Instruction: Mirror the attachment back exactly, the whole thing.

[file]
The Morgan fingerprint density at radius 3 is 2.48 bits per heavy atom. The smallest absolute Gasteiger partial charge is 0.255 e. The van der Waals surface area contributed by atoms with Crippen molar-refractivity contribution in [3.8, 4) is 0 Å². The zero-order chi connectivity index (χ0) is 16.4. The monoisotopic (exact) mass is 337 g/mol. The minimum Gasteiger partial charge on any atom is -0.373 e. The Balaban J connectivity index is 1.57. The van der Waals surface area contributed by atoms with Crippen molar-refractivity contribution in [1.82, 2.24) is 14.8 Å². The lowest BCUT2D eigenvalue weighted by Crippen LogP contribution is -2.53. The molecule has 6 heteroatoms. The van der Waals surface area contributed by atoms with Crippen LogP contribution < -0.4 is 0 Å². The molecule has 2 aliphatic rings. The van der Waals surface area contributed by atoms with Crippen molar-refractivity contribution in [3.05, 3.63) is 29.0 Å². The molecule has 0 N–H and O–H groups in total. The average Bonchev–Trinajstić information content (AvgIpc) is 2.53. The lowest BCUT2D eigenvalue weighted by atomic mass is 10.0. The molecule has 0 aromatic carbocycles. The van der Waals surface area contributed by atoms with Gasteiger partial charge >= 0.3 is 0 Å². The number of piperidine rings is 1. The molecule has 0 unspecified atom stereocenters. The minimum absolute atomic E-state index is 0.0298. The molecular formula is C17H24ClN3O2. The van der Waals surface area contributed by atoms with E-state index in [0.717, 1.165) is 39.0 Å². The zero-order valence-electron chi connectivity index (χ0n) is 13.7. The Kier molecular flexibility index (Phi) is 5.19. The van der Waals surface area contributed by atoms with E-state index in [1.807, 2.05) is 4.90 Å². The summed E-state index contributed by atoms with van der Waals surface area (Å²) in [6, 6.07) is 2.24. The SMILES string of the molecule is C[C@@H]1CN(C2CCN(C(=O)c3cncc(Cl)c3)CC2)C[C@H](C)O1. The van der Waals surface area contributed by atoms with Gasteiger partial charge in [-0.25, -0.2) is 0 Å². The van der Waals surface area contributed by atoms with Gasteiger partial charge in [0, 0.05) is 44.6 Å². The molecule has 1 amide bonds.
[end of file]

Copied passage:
The Morgan fingerprint density at radius 3 is 2.48 bits per heavy atom. The smallest absolute Gasteiger partial charge is 0.255 e. The van der Waals surface area contributed by atoms with Crippen molar-refractivity contribution in [3.8, 4) is 0 Å². The zero-order chi connectivity index (χ0) is 16.4. The monoisotopic (exact) mass is 337 g/mol. The minimum Gasteiger partial charge on any atom is -0.373 e. The Balaban J connectivity index is 1.57. The van der Waals surface area contributed by atoms with Crippen molar-refractivity contribution in [1.82, 2.24) is 14.8 Å². The lowest BCUT2D eigenvalue weighted by Crippen LogP contribution is -2.53. The molecule has 6 heteroatoms. The van der Waals surface area contributed by atoms with Crippen LogP contribution < -0.4 is 0 Å². The molecule has 2 aliphatic rings. The van der Waals surface area contributed by atoms with Crippen molar-refractivity contribution in [3.05, 3.63) is 29.0 Å². The molecule has 0 N–H and O–H groups in total. The average Bonchev–Trinajstić information content (AvgIpc) is 2.53. The lowest BCUT2D eigenvalue weighted by atomic mass is 10.0. The molecule has 0 aromatic carbocycles. The van der Waals surface area contributed by atoms with Gasteiger partial charge >= 0.3 is 0 Å². The number of piperidine rings is 1. The molecule has 0 unspecified atom stereocenters. The minimum absolute atomic E-state index is 0.0298. The molecular formula is C17H24ClN3O2. The van der Waals surface area contributed by atoms with E-state index in [0.717, 1.165) is 39.0 Å². The zero-order valence-electron chi connectivity index (χ0n) is 13.7. The Kier molecular flexibility index (Phi) is 5.19. The van der Waals surface area contributed by atoms with E-state index in [1.807, 2.05) is 4.90 Å². The summed E-state index contributed by atoms with van der Waals surface area (Å²) in [6, 6.07) is 2.24. The SMILES string of the molecule is C[C@@H]1CN(C2CCN(C(=O)c3cncc(Cl)c3)CC2)C[C@H](C)O1. The van der Waals surface area contributed by atoms with Gasteiger partial charge in [-0.25, -0.2) is 0 Å². The van der Waals surface area contributed by atoms with Gasteiger partial charge in [0, 0.05) is 44.6 Å². The molecule has 1 amide bonds.